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Haiku Music Challenge 48

Welcome to the forty-eighth iteration of the Haiku Music Challenge, hosted by Naviar Records.

Aju Mukhopadhyay is an award winning poet, author and critic. He contributes different genres of literature to various journals: two of the ten books he’s published so far are of Japanese short verses: Short Verse Vast Universe and Short Verse Delight. His works have been widely anthologized and translated. He recently won the Best Author (non-fiction) award at the Literoma Laureate Award.

the last kite

carries the setting sun

in its wings

Twenty tracks were made in response to Aju’s poem and here are three that I selected this week:

Track: carries the setting sun
Artist: Bassling
Genre: rock

Multi-instrumentalist Australian artist Bassling joined us last week with a post-rock, improvised composition.

Track: The Hauchzart Ensemble: Kite
Artist: W:I:L-o´the-wisp
Genre: electronic

W:I:L-o´the-wisp is part of the electronic duo The Hauchzart Ensemble, and here’s a track inspired by Aju’s haiku which they’ll also publish with lyrics soon.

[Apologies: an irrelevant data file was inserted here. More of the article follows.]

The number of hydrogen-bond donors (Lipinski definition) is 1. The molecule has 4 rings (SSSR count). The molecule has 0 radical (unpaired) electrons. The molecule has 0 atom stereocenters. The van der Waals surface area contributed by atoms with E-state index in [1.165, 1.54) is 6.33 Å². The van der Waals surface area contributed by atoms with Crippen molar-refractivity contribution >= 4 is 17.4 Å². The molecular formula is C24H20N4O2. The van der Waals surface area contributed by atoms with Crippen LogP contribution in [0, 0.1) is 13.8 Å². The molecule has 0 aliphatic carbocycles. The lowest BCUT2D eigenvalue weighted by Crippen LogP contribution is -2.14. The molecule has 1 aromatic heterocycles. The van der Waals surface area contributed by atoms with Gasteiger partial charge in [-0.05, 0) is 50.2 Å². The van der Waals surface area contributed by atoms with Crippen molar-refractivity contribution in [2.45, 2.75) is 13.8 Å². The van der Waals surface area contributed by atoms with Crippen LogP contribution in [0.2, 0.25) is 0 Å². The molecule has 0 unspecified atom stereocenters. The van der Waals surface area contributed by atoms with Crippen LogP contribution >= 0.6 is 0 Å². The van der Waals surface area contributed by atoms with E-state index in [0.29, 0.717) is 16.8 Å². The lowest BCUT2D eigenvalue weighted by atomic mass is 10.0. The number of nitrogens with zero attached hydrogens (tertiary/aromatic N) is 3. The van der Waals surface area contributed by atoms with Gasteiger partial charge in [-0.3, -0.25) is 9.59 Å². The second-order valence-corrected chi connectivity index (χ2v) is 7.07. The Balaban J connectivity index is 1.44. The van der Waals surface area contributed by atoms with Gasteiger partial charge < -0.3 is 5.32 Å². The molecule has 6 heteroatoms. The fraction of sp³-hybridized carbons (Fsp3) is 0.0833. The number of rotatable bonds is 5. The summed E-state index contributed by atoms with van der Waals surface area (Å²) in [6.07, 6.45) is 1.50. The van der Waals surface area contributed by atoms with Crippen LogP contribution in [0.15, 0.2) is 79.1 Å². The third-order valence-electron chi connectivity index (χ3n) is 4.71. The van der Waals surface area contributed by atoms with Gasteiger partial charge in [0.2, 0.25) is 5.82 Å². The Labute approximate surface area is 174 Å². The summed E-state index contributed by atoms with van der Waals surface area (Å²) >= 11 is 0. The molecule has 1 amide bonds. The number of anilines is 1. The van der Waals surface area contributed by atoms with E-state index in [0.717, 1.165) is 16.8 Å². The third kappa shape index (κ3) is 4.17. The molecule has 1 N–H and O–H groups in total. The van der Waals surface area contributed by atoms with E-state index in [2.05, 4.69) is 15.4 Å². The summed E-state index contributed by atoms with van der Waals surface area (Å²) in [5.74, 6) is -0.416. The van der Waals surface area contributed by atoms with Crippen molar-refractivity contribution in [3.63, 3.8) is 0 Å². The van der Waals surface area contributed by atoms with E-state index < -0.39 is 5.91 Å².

Track: lemon
Artist: Ryan Scott Mattingly
Genre: instrumental

Lastly, here’s a track by Ryan Scott Mattingly, who just released an album on Naviar titled Orphan Work.

Thank you for listening. Next week we’ll be listening to music inspired by another haiku by Aju Mukhopadhyay:

Figures sculpted

on ancient temple walls

still look at us

The deadline to submit your track is 4 March. To find out more and participate, please visit the Naviar Records site.

This Post Has 4 Comments

  1. Dear Cornie Timmer,
    Thanks for your comment on my poem and for composing music on it, tanks for your message.

  2. Fortunately I have seen and heard artist Bassling’s performance: at the last it really seems that the setting sun is carried by the kite. Hearty thanks.

    But the other two links aren’t responding..

    1. I love your haiku, Aju Mukhopadhyay and enjoyed composing music to it. The links are working for me. I listened in the browser option. If you press on “Twenty Tracks” below your poem in this post you should be able to listen to all the tracks.

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